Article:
Episode 59: Navigating China’s Supply Chain

Description:

Discover how China impacts your personal economy. Whether it’s the supply chain or trade wars, your business and wealth is likely affected by China. Brian Miller, a China-based entrepreneur, joins Tom.

SHOW NOTES:

02:52 – How Concerned Should We Be About China’s Supply Chain?

05:56 – Is The U.S. Trade War Strategy Working?

08:08 – How Important Is The U.S. Market To China?

11:08 – What Impact Will Tesla Have In China?

13:20 – How Has Decreased U.S. Consumption Impacted China?

15:16 – What Impact Did U.S. COVID Relief Have On China’s Economy?

17:20 – How Is COVID Benefitting China’s Economy?

19:05 – How Has COVID Permanently Changed The U.S. Economy?

23:53 – How Can E-Commerce Businesses Plan For Future Supply Chain Disruptions?

 

Transcript

Announcer:

This is the WealthAbility® Show with Tom Wheelwright. Way more money, way less taxes.

 

Tom Wheelwright:

Welcome to the WealthAbility® Show where we’re always discovering how to make way more money and pay way less taxes.

 

Tom Wheelwright:

Hi, this is Tom Wheelwright, your host, founder, and CEO of WealthAbility®. And today we have a very special guest and we’re talking about a very interesting, I think, critical subject about China and our supply chain with China and how it affects our personal economy, not just how it affects the broader economy. We’ll talk about that, but what can we actually do? So, here’s what we’re going to learn today. Today, how do we deal with some kind of interruption or how do we make sure that whatever interruption there is with China, whether it’s a pandemic or whether it’s an economic crisis or a trade war or something else, how do we make sure that doesn’t impact significantly our personal economy?

 

Tom Wheelwright:

So, we have an expert on China, and we have Brian Miller with us. And, Brian, it is great to have you.

 

Brian Miller:

Thanks for having me on the show.

 

Tom Wheelwright:

So, Brian, if you will, just give us 30 seconds about yourself. I know you’ve got an extensive background in manufacturing, but right now you’re in the logistics game. And give us a little bit of what do you do and why are you in China?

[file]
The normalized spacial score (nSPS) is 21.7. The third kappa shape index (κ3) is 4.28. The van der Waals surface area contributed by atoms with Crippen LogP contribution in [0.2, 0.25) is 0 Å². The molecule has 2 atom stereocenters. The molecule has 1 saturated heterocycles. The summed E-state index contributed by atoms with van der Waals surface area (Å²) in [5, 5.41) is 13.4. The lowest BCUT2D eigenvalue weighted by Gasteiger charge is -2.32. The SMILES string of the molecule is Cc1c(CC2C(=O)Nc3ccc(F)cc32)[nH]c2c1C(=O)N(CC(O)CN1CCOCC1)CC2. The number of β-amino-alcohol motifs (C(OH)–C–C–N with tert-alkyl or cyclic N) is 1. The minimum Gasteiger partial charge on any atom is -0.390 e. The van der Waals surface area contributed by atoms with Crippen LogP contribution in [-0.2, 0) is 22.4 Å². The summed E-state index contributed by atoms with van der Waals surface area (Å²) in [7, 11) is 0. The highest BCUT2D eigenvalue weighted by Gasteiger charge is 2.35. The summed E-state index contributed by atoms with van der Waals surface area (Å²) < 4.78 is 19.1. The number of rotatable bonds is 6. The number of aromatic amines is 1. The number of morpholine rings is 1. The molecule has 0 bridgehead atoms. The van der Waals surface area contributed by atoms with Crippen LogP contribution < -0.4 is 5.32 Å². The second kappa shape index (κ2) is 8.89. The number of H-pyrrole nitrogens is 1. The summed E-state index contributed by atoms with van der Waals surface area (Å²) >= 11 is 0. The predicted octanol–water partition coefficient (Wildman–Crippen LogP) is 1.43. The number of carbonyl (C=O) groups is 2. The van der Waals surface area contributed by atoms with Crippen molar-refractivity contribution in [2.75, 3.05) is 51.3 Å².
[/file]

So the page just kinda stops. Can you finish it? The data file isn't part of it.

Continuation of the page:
Brian Miller:

Yeah. Sure. Just really quickly, so I’m a native of Connecticut originally and I’ve been in China for the last 10 years. I used to work in manufacturing and now I founded a company called Easy China Warehouse. And what we do is we basically help e-commerce companies that make products in China to distribute them from China, all around the world, to their customers. And we are located in Shenzhen, China, which is a Southern city that borders Hong Kong. And that’s where we are basically on the map.

 

Tom Wheelwright:

That’s awesome, that’s fascinating. We actually have a lot of our listeners are e-commerce people. So, I mean a lot and they’re manufacturing in China. So, this is a really big topic for them, and I know they’re going to love to hear your feedback on this. So, first question for you is how concerned are you? You know, you’re seeing it from the other side. So, how concerned should we be about the supply chain interruption? We felt that with, of course, the N95 masks, that supply chain interruption here in the US that was the most obvious in the media, but I know that there’s been a lot of different supply chain interruptions in the last few years. How concerned should we be about that?

 

Brian Miller:

Yeah, I think overall, now there should be less concern than it was before. When we started with the pandemic there basically wasn’t enough manufacturing capacity to make all of the equipment that we needed for our medical workers. And it still does seem to be that we’re a little bit light on the amount of medical equipment that we have for people in the US, however, the supply chain is starting to rebound and kind of market forces are starting to take place where supply and demand, so there’s a large supply, and there’s been an addition of factories that have come online and they’ve increased their capacity in China. And also at the same time, people have been able to put more product on container ships to the US and make it kind of more affordable to purchase a lot of the equipment as well. So, it’s getting back to normal. I hear at least from some of my friends in the US that it’s not perfect, but we’re starting to get better capacity from China, at least for this type of equipment.

 

Tom Wheelwright:

Okay. So, let’s say we have e-commerce people that sell anything from umbrellas to any type of… Anything that’s sold on Amazon, we’ve probably got it in our listeners and our network. So, how concerned should we be about that interruption? Because all of that’s coming from China. All of our manufacturing, if we’re in e-commerce, a lot of it, almost all of it’s coming from China. How do we make sure that that doesn’t get interrupted?

 

Brian Miller:

Yeah. So, I think this has been a big question for everyone during the whole trade war and now that the virus has become a global issue, and I think since the virus has spread around the world, the relations between China and the US have gotten worse and not better since the trade war. So, they kind of escalated worse and worse and worse. And then we’ve gotten from the trade war, definitely significantly worse from where we are before. And I think it’s something that people should be concerned about as far as manufacturing here, like manufacturing is more or less online. So, let’s say capacity for companies that need to buy things from China is okay, and the virus is relatively stabilized in China, meaning that they’ve been able to really control the spread amongst the population.